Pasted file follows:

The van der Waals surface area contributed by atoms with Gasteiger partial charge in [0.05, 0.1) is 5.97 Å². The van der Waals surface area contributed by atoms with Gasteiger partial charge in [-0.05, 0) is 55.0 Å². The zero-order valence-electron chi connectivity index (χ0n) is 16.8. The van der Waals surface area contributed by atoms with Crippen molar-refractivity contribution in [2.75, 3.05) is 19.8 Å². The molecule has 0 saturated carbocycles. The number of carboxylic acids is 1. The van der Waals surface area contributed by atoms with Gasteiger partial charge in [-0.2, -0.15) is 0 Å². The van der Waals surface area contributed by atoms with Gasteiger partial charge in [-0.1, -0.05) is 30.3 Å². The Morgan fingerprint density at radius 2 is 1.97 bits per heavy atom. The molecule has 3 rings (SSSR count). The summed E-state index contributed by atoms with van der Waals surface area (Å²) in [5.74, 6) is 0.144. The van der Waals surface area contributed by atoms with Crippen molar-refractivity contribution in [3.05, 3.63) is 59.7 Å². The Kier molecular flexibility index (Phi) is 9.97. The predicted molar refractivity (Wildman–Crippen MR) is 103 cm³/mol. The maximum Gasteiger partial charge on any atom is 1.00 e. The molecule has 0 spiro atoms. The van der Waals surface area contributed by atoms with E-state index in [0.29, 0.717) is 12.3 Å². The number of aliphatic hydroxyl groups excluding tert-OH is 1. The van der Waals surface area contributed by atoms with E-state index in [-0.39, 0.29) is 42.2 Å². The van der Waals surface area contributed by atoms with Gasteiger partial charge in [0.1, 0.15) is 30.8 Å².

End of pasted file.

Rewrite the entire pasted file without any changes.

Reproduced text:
The van der Waals surface area contributed by atoms with Gasteiger partial charge in [0.05, 0.1) is 5.97 Å². The van der Waals surface area contributed by atoms with Gasteiger partial charge in [-0.05, 0) is 55.0 Å². The zero-order valence-electron chi connectivity index (χ0n) is 16.8. The van der Waals surface area contributed by atoms with Crippen molar-refractivity contribution in [2.75, 3.05) is 19.8 Å². The molecule has 0 saturated carbocycles. The number of carboxylic acids is 1. The van der Waals surface area contributed by atoms with Gasteiger partial charge in [-0.2, -0.15) is 0 Å². The van der Waals surface area contributed by atoms with Gasteiger partial charge in [-0.1, -0.05) is 30.3 Å². The Morgan fingerprint density at radius 2 is 1.97 bits per heavy atom. The molecule has 3 rings (SSSR count). The summed E-state index contributed by atoms with van der Waals surface area (Å²) in [5.74, 6) is 0.144. The van der Waals surface area contributed by atoms with Crippen molar-refractivity contribution in [3.05, 3.63) is 59.7 Å². The Kier molecular flexibility index (Phi) is 9.97. The predicted molar refractivity (Wildman–Crippen MR) is 103 cm³/mol. The maximum Gasteiger partial charge on any atom is 1.00 e. The molecule has 0 spiro atoms. The van der Waals surface area contributed by atoms with E-state index in [0.29, 0.717) is 12.3 Å². The number of aliphatic hydroxyl groups excluding tert-OH is 1. The van der Waals surface area contributed by atoms with E-state index in [-0.39, 0.29) is 42.2 Å². The van der Waals surface area contributed by atoms with Gasteiger partial charge in [0.1, 0.15) is 30.8 Å².